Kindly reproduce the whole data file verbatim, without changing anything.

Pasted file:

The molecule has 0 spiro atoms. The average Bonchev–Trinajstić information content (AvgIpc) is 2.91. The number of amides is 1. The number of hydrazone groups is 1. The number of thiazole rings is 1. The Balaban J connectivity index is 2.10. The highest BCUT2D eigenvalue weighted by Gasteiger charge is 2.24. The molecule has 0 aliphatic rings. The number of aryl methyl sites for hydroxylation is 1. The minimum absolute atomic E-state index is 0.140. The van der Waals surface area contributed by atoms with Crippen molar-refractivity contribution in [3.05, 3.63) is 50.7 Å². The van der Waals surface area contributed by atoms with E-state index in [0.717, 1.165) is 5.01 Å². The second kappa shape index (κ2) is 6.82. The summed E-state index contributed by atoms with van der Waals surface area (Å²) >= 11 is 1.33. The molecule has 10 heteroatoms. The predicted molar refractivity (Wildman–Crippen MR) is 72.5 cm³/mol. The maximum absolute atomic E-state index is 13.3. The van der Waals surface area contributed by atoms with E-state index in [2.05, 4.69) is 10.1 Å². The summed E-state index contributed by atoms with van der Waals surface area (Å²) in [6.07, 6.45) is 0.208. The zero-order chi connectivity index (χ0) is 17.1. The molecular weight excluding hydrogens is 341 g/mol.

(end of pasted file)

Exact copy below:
The molecule has 0 spiro atoms. The average Bonchev–Trinajstić information content (AvgIpc) is 2.91. The number of amides is 1. The number of hydrazone groups is 1. The number of thiazole rings is 1. The Balaban J connectivity index is 2.10. The highest BCUT2D eigenvalue weighted by Gasteiger charge is 2.24. The molecule has 0 aliphatic rings. The number of aryl methyl sites for hydroxylation is 1. The minimum absolute atomic E-state index is 0.140. The van der Waals surface area contributed by atoms with Crippen molar-refractivity contribution in [3.05, 3.63) is 50.7 Å². The van der Waals surface area contributed by atoms with E-state index in [0.717, 1.165) is 5.01 Å². The second kappa shape index (κ2) is 6.82. The summed E-state index contributed by atoms with van der Waals surface area (Å²) >= 11 is 1.33. The molecule has 10 heteroatoms. The predicted molar refractivity (Wildman–Crippen MR) is 72.5 cm³/mol. The maximum absolute atomic E-state index is 13.3. The van der Waals surface area contributed by atoms with E-state index in [2.05, 4.69) is 10.1 Å². The summed E-state index contributed by atoms with van der Waals surface area (Å²) in [6.07, 6.45) is 0.208. The zero-order chi connectivity index (χ0) is 17.1. The molecular weight excluding hydrogens is 341 g/mol.